Sometimes It Seems As If Good News For investors brings up more questions than answers. Midway through 1997, for example, with the market fresh from an unstoppable 20% tear in the first half of the year, there were riddles aplenty to figure out. On one side, pundits had warned even before January 1 that stocks were overvalued and that a correction–an overall drop in the level of the market–was long overdue. And true enough, the market slid almost 10% in February, rebounded shortly thereafter and proceeded on to a record 8,000 mark for the Dow industrial Average. Could so many great financial minds be so wrong? Not necessarily, many experts said, repeating the same gloomy forecast.
Much to our relief, no sooner had we begun to puzzle over what had happened, than it was time for the biannual BLACK ENTERPRISE Investment Roundtable, an opportunity to gather some of the best professionals around to ponder tough questions we all need answered to best structure our portfolios. On July 10, we brought together a noteworthy group at our Manhattan headquarters, There was Barbara Bowles, CEO and founder of the Kenwood Group Inc., a Chicago institutional investment firm managing $300 million in assets and running a mutual fund that specializes in mid- cap value stocks. Another value stock expert in attendance was Nathaniel Carter, president and chief investment officer of Lakefront Capital Investors, a Cleveland money management firm running $20 million in institutional assets and the newly minted Key Victory Lakefront Fund to boot.
We didn’t want to neglect growth stock managers, so we invited two. We had Dawna J. Edwards, director of equity investments and principal of Alpha Capital Management Inc., a 100% African American-owned money management firm headquartered in Detroit that manages $120 million in assets. Teaming with her was Robert Lamb, president and co-founder of Highland Investment Group, a Fairfield, Connecticut, firm that recently launched the Highland Growth mutual fund. Finally, to help with guidance on the fixed income and bond front, we added Frankie Hughes, founder and president of Hughes Capital Management, a Washington, D.C., firm with $225 million under management.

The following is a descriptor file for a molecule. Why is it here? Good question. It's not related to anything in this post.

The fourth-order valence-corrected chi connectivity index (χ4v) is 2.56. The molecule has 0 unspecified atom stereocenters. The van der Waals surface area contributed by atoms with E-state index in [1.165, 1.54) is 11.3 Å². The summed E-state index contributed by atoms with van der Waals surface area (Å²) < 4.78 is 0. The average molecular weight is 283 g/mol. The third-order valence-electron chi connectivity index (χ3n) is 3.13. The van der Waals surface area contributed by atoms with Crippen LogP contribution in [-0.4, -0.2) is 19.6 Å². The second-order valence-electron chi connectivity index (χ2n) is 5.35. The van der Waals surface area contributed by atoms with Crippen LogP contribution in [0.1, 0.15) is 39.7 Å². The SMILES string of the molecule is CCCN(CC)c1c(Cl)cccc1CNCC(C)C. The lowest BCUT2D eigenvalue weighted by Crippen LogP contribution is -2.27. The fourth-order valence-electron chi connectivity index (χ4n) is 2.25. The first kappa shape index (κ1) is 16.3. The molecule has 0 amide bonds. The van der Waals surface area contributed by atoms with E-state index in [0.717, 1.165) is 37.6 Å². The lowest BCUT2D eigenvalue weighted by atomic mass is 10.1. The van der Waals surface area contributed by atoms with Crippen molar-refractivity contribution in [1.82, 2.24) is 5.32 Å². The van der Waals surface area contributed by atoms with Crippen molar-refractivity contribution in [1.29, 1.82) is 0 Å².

Our panel covered the gamut of investing: what had happened and was going to happen to the market; what are some of the best long-term investments to be found) and whether another drop in the stock market is in the offing. And to best help you comb through some of their invaluable advice, we’ve divided the proceeding up to address specific questions you, the investor, would most likely ask.
Is the market too high? Are stocks overvalued?
BE: At our roundtable six months ago, the consensus was that stocks were very expensive. Since then, the market has run up about 20%. What’s up?
BARBARA BOWLES: The market is selectively overvalued. Large-cap, bluechip companies have made the most gains so far with the top 50 companies up 40% year to date, while the rest of the market is up only three to 10 percentage points. If there’s value to be found, it’s in smaller